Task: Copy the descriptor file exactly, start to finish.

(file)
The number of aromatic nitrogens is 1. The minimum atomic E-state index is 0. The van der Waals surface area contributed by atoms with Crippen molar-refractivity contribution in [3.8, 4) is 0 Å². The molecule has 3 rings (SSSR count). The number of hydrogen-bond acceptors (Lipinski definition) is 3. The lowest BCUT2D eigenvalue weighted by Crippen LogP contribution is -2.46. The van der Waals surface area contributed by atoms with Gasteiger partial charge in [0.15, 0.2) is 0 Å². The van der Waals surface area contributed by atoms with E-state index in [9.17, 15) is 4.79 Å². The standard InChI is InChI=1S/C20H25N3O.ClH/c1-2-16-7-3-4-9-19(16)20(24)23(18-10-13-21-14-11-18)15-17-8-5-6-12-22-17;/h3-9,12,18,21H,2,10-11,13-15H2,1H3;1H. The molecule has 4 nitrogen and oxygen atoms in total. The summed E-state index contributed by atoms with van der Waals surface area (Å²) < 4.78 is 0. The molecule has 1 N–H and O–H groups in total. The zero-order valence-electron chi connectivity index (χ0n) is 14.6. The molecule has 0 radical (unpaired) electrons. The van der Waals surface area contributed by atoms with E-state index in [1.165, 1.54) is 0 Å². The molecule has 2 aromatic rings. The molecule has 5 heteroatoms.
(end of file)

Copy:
The number of aromatic nitrogens is 1. The minimum atomic E-state index is 0. The van der Waals surface area contributed by atoms with Crippen molar-refractivity contribution in [3.8, 4) is 0 Å². The molecule has 3 rings (SSSR count). The number of hydrogen-bond acceptors (Lipinski definition) is 3. The lowest BCUT2D eigenvalue weighted by Crippen LogP contribution is -2.46. The van der Waals surface area contributed by atoms with Gasteiger partial charge in [0.15, 0.2) is 0 Å². The van der Waals surface area contributed by atoms with E-state index in [9.17, 15) is 4.79 Å². The standard InChI is InChI=1S/C20H25N3O.ClH/c1-2-16-7-3-4-9-19(16)20(24)23(18-10-13-21-14-11-18)15-17-8-5-6-12-22-17;/h3-9,12,18,21H,2,10-11,13-15H2,1H3;1H. The molecule has 4 nitrogen and oxygen atoms in total. The summed E-state index contributed by atoms with van der Waals surface area (Å²) < 4.78 is 0. The molecule has 1 N–H and O–H groups in total. The zero-order valence-electron chi connectivity index (χ0n) is 14.6. The molecule has 0 radical (unpaired) electrons. The van der Waals surface area contributed by atoms with E-state index in [1.165, 1.54) is 0 Å². The molecule has 2 aromatic rings. The molecule has 5 heteroatoms.